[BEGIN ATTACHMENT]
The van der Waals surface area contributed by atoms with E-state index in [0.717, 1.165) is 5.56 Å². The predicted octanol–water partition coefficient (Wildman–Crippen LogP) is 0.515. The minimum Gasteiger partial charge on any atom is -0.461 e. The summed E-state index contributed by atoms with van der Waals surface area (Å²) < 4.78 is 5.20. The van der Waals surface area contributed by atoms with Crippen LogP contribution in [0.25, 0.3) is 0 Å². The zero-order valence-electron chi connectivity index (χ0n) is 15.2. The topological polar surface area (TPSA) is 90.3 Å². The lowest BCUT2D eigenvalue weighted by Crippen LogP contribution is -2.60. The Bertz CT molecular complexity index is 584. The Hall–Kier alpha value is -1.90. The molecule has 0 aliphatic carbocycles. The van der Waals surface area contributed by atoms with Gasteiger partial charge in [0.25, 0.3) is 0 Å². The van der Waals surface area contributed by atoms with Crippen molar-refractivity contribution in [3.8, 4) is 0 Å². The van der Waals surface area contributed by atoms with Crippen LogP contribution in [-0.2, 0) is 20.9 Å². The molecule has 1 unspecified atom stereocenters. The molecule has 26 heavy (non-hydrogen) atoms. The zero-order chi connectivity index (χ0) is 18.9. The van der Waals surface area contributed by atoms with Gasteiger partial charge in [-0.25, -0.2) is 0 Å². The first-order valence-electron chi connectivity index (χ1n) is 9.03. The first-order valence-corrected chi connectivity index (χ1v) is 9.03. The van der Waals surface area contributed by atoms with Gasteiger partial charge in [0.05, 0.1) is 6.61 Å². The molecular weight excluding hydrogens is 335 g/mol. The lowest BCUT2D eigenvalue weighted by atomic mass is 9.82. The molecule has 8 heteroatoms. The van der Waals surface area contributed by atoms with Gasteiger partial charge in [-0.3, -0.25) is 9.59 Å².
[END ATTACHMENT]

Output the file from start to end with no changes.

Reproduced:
The van der Waals surface area contributed by atoms with E-state index in [0.717, 1.165) is 5.56 Å². The predicted octanol–water partition coefficient (Wildman–Crippen LogP) is 0.515. The minimum Gasteiger partial charge on any atom is -0.461 e. The summed E-state index contributed by atoms with van der Waals surface area (Å²) < 4.78 is 5.20. The van der Waals surface area contributed by atoms with Crippen LogP contribution in [0.25, 0.3) is 0 Å². The zero-order valence-electron chi connectivity index (χ0n) is 15.2. The topological polar surface area (TPSA) is 90.3 Å². The lowest BCUT2D eigenvalue weighted by Crippen LogP contribution is -2.60. The Bertz CT molecular complexity index is 584. The Hall–Kier alpha value is -1.90. The molecule has 0 aliphatic carbocycles. The van der Waals surface area contributed by atoms with Gasteiger partial charge in [0.25, 0.3) is 0 Å². The van der Waals surface area contributed by atoms with Crippen molar-refractivity contribution in [3.8, 4) is 0 Å². The van der Waals surface area contributed by atoms with Crippen LogP contribution in [-0.2, 0) is 20.9 Å². The molecule has 1 unspecified atom stereocenters. The molecule has 26 heavy (non-hydrogen) atoms. The zero-order chi connectivity index (χ0) is 18.9. The van der Waals surface area contributed by atoms with Gasteiger partial charge in [-0.25, -0.2) is 0 Å². The first-order valence-electron chi connectivity index (χ1n) is 9.03. The first-order valence-corrected chi connectivity index (χ1v) is 9.03. The van der Waals surface area contributed by atoms with Gasteiger partial charge in [0.05, 0.1) is 6.61 Å². The molecular weight excluding hydrogens is 335 g/mol. The lowest BCUT2D eigenvalue weighted by atomic mass is 9.82. The molecule has 8 heteroatoms. The van der Waals surface area contributed by atoms with Gasteiger partial charge in [-0.3, -0.25) is 9.59 Å².